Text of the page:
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7 Mistakes You'll Probably Make Your First Week Of College


In a whirlwind of orientation activities, new classes and unfamiliar faces, the freedom that comes with stepping onto campus freshman year can be somewhat overwhelming. With so much to do and so little structure, you’re bound to hit a few bumps in the road along the way. Be aware of these five mistakes every freshman is likely to make during her first week of college ––and prepare yourself to avoid them!

1. Not using your resources

Finally ready to break into a world free of adult supervision, freshmen often assume they don’t need any handholding. “The biggest mistakes freshmen make are often rooted in what is ultimately a desire to not feel quite so new — to feel more comfortable and settled on campus than they possibly could be right away,” says Julie Zeilinger, author of College 101: A Girl’s Guide to Freshman Year. “Ask for help, admit that you're still adjusting to a totally new environment and lifestyle.”

Ashley Austin, assistant director for campus life at Tufts University, suggests utilizing available resources such as your college’s tutoring centers and professors’ office hours. “The people who work there are helpful and want you to succeed,” Ashley says. “They have a lot of tips, tricks, and methods on studying, time management, and adjusting to a college workload. I might have passed my first year math course had I taken advantage of these free resources.”

Make sure you take note of where you can find academic assistance and make an effort to go. Putting in that little bit extra effort can go a long way.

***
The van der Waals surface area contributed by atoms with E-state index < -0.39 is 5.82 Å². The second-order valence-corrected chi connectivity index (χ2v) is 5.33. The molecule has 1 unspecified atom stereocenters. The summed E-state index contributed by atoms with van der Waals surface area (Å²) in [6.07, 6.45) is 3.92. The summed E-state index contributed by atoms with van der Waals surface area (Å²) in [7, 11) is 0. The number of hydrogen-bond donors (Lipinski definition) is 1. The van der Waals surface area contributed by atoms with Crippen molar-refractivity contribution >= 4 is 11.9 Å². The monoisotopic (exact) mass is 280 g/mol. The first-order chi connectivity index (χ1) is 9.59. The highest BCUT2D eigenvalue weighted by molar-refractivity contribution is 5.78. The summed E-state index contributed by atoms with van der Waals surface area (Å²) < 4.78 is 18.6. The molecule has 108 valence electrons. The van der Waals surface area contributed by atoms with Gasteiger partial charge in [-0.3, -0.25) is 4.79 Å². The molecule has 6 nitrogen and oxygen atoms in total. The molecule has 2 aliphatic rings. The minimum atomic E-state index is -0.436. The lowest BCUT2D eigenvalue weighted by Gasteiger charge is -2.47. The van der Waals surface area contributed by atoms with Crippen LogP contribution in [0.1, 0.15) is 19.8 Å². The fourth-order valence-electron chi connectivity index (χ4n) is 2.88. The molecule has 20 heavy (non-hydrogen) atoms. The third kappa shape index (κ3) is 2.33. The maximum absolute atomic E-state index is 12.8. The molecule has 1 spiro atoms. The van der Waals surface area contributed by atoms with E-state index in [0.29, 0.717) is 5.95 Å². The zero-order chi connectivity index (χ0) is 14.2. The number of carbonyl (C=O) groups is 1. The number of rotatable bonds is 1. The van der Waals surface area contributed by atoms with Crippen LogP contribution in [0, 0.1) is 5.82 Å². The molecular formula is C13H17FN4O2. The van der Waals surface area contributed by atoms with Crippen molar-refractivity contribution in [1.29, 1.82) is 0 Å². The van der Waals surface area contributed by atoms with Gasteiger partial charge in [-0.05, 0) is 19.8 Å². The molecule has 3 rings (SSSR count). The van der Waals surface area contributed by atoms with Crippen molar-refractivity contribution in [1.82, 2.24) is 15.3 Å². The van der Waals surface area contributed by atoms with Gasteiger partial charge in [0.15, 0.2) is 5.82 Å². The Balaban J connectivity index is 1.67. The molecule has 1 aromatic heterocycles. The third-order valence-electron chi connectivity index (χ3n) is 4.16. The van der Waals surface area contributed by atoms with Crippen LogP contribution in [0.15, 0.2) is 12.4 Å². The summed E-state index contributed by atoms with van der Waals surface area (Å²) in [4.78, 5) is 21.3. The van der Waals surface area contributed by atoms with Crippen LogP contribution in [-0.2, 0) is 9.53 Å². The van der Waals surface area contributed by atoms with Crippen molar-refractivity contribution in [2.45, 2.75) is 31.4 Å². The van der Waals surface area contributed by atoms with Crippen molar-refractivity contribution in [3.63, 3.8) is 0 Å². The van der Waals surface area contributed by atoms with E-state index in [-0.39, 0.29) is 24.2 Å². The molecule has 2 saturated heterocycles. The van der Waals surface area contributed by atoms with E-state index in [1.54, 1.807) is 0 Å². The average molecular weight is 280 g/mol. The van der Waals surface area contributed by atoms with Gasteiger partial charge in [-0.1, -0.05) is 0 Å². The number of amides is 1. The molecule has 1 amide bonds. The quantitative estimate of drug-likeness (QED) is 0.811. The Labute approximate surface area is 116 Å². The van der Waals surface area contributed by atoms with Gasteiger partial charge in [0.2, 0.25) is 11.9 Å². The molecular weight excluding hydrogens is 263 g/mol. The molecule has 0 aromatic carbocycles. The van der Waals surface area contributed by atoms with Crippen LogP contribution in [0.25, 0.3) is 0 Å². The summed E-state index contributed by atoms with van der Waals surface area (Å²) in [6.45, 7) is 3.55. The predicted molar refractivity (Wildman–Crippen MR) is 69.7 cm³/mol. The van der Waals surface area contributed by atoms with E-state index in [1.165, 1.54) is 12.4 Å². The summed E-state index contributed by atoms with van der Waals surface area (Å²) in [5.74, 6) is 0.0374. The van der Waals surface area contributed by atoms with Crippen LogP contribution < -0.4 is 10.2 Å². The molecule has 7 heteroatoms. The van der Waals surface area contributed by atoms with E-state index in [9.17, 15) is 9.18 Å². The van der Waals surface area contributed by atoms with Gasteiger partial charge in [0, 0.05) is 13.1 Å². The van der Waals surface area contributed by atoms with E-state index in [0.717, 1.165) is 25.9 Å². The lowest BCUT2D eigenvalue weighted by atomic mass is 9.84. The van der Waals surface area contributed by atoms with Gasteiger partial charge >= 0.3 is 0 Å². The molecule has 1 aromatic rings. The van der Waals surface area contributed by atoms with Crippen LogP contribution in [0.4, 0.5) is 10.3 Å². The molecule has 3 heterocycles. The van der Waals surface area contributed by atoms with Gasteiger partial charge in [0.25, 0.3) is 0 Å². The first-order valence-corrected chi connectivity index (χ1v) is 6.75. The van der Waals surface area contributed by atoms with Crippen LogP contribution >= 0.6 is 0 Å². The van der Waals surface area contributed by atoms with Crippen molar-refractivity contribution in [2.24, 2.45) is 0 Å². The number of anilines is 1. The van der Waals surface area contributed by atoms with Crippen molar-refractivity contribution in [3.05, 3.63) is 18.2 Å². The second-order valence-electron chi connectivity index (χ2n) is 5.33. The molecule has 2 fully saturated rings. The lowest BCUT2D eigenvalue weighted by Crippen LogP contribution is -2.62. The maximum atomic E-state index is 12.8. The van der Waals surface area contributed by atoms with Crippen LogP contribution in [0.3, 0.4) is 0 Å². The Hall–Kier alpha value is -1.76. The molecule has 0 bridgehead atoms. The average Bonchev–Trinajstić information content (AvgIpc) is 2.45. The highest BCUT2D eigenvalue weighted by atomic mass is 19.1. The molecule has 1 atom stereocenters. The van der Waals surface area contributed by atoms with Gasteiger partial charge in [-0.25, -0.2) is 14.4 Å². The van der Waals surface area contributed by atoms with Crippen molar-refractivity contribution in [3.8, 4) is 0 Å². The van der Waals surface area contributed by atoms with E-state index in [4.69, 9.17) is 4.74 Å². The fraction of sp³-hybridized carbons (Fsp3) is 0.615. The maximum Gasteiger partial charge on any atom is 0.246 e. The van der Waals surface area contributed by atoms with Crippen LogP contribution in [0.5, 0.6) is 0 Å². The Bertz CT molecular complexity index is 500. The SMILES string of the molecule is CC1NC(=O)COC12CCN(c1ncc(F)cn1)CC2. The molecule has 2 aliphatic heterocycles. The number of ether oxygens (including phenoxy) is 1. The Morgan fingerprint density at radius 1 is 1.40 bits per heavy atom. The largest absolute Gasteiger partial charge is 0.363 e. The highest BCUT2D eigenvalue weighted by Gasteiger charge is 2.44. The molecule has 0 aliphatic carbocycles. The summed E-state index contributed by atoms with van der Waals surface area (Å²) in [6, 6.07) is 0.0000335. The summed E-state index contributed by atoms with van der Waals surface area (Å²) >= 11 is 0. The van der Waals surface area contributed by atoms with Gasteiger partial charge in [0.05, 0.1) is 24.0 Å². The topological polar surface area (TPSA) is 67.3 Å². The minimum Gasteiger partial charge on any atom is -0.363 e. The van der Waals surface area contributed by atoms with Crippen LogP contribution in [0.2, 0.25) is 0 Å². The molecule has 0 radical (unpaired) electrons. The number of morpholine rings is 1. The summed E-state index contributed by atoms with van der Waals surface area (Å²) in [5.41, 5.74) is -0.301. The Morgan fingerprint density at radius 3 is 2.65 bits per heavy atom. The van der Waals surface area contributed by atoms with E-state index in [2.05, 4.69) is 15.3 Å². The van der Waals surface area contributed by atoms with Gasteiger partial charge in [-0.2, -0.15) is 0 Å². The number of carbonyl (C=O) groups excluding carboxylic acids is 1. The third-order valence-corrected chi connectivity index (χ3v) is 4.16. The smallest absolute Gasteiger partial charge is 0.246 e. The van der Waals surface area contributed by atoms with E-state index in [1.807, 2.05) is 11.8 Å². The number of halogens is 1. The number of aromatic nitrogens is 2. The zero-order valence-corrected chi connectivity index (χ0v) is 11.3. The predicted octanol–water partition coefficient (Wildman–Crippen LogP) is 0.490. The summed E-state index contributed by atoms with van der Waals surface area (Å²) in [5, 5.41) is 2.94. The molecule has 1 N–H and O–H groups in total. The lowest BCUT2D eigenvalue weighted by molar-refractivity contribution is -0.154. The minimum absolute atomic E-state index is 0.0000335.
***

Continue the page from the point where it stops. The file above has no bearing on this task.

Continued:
2. Not leaving home at home

Being in a new and unfamiliar place can have you desperately vying for something comfortable. A huge freshman year pitfall is spending your first week glued to your phone, constantly texting your parents, best friends or SO from back home. Clutching on to old bonds can keep you from forming new ones.

Reilly Tuccinard, a junior at the University of South Carolina, knows how easy it is to slip into old habits. “I didn’t go out as much as I should have because I was still obsessed with my group message from home,” she says.

Your friends from high school will still be there, but the best way to get a good start to the next four years is to create a new home for yourself at college—meaning you should say “maybe another time” to that skype call during your first week.

3. Expecting your roommate to be your best friend

You may have envisioned hours of pillow talk, hundreds of #roomielove pictures and countless stories you could tell on her wedding day (where you are obviously her Maid of Honor).

But, rooming with your best friend from home or thinking your future roomie will be your best friend can be a huge mistake. “Two of my good friends went to the same school and decided to be roommates because they knew each other and didn’t want to be stuck with a weirdo,” says Jenna*, a junior at Tufts University. “They ended up fighting all the time and they don’t speak anymore.”

Using roommates as a crutch in any friendship can either leave you feeling super dependent or depended on. If you end up clicking with your roommate, that’s great! But, it is not guaranteed.

4. Partying too much

Your first week of college is also your first week of freedom —but don’t take that for granted. The world of frat parties and bar-hopping begs for freshman mistakes.